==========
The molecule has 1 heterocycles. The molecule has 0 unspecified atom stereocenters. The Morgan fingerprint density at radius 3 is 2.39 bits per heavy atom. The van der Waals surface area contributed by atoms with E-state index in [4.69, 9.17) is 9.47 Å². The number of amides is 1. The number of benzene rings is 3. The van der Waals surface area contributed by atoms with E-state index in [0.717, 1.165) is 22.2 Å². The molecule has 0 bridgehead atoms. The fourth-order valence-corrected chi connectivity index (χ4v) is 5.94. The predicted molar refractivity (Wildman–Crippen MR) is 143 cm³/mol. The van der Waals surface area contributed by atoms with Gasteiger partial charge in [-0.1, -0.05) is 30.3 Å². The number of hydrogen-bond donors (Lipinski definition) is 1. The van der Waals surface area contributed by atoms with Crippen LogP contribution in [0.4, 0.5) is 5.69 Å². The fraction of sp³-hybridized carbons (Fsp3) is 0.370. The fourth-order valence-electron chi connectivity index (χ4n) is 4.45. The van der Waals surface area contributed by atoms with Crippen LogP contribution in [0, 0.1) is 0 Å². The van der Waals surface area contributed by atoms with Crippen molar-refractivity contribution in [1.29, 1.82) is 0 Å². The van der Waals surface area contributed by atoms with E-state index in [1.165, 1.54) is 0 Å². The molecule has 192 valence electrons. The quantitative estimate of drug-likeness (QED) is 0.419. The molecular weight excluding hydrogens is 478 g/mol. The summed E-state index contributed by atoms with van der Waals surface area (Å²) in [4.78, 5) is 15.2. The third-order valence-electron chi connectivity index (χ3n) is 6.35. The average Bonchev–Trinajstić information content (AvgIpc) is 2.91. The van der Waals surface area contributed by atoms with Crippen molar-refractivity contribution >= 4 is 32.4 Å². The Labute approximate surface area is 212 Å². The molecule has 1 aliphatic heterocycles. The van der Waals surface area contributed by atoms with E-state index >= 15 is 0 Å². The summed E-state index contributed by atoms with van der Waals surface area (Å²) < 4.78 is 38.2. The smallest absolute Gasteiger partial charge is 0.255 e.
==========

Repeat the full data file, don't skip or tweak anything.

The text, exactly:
The molecule has 1 heterocycles. The molecule has 0 unspecified atom stereocenters. The Morgan fingerprint density at radius 3 is 2.39 bits per heavy atom. The van der Waals surface area contributed by atoms with E-state index in [4.69, 9.17) is 9.47 Å². The number of amides is 1. The number of benzene rings is 3. The van der Waals surface area contributed by atoms with E-state index in [0.717, 1.165) is 22.2 Å². The molecule has 0 bridgehead atoms. The fourth-order valence-corrected chi connectivity index (χ4v) is 5.94. The predicted molar refractivity (Wildman–Crippen MR) is 143 cm³/mol. The van der Waals surface area contributed by atoms with Gasteiger partial charge in [-0.1, -0.05) is 30.3 Å². The number of hydrogen-bond donors (Lipinski definition) is 1. The van der Waals surface area contributed by atoms with Crippen LogP contribution in [0.4, 0.5) is 5.69 Å². The fraction of sp³-hybridized carbons (Fsp3) is 0.370. The fourth-order valence-electron chi connectivity index (χ4n) is 4.45. The van der Waals surface area contributed by atoms with Crippen LogP contribution in [0, 0.1) is 0 Å². The van der Waals surface area contributed by atoms with Crippen molar-refractivity contribution in [1.29, 1.82) is 0 Å². The van der Waals surface area contributed by atoms with E-state index in [1.165, 1.54) is 0 Å². The molecule has 192 valence electrons. The quantitative estimate of drug-likeness (QED) is 0.419. The molecular weight excluding hydrogens is 478 g/mol. The summed E-state index contributed by atoms with van der Waals surface area (Å²) in [4.78, 5) is 15.2. The third-order valence-electron chi connectivity index (χ3n) is 6.35. The average Bonchev–Trinajstić information content (AvgIpc) is 2.91. The van der Waals surface area contributed by atoms with Crippen molar-refractivity contribution >= 4 is 32.4 Å². The Labute approximate surface area is 212 Å². The molecule has 1 aliphatic heterocycles. The van der Waals surface area contributed by atoms with E-state index >= 15 is 0 Å². The summed E-state index contributed by atoms with van der Waals surface area (Å²) < 4.78 is 38.2. The smallest absolute Gasteiger partial charge is 0.255 e.